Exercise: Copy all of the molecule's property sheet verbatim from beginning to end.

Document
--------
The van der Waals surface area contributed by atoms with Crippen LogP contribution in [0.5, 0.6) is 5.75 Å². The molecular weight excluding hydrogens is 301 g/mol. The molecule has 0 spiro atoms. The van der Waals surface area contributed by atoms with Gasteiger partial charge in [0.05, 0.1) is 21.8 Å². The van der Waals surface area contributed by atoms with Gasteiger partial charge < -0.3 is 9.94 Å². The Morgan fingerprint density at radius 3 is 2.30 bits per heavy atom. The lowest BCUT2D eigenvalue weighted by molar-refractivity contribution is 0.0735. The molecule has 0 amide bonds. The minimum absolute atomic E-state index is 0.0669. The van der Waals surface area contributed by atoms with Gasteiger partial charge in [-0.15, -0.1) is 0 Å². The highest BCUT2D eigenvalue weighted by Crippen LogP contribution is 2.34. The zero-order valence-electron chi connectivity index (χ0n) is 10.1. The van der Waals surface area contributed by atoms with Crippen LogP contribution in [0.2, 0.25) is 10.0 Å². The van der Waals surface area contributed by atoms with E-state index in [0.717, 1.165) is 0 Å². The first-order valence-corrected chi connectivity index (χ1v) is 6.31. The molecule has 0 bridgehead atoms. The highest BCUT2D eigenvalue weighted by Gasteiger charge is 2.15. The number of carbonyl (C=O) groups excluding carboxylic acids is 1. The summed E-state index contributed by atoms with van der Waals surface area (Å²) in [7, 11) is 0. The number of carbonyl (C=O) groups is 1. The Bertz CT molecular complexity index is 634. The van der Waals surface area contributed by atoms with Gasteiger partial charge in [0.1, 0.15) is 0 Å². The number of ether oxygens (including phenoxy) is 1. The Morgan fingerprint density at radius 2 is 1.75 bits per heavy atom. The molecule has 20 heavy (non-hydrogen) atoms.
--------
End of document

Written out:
The van der Waals surface area contributed by atoms with Crippen LogP contribution in [0.5, 0.6) is 5.75 Å². The molecular weight excluding hydrogens is 301 g/mol. The molecule has 0 spiro atoms. The van der Waals surface area contributed by atoms with Gasteiger partial charge in [0.05, 0.1) is 21.8 Å². The van der Waals surface area contributed by atoms with Gasteiger partial charge < -0.3 is 9.94 Å². The Morgan fingerprint density at radius 3 is 2.30 bits per heavy atom. The lowest BCUT2D eigenvalue weighted by molar-refractivity contribution is 0.0735. The molecule has 0 amide bonds. The minimum absolute atomic E-state index is 0.0669. The van der Waals surface area contributed by atoms with Gasteiger partial charge in [-0.15, -0.1) is 0 Å². The highest BCUT2D eigenvalue weighted by Crippen LogP contribution is 2.34. The zero-order valence-electron chi connectivity index (χ0n) is 10.1. The van der Waals surface area contributed by atoms with Crippen LogP contribution in [0.2, 0.25) is 10.0 Å². The van der Waals surface area contributed by atoms with E-state index in [0.717, 1.165) is 0 Å². The first-order valence-corrected chi connectivity index (χ1v) is 6.31. The molecule has 0 bridgehead atoms. The highest BCUT2D eigenvalue weighted by Gasteiger charge is 2.15. The number of carbonyl (C=O) groups excluding carboxylic acids is 1. The summed E-state index contributed by atoms with van der Waals surface area (Å²) in [7, 11) is 0. The number of carbonyl (C=O) groups is 1. The Bertz CT molecular complexity index is 634. The van der Waals surface area contributed by atoms with Gasteiger partial charge in [0.1, 0.15) is 0 Å². The number of ether oxygens (including phenoxy) is 1. The Morgan fingerprint density at radius 2 is 1.75 bits per heavy atom. The molecule has 20 heavy (non-hydrogen) atoms.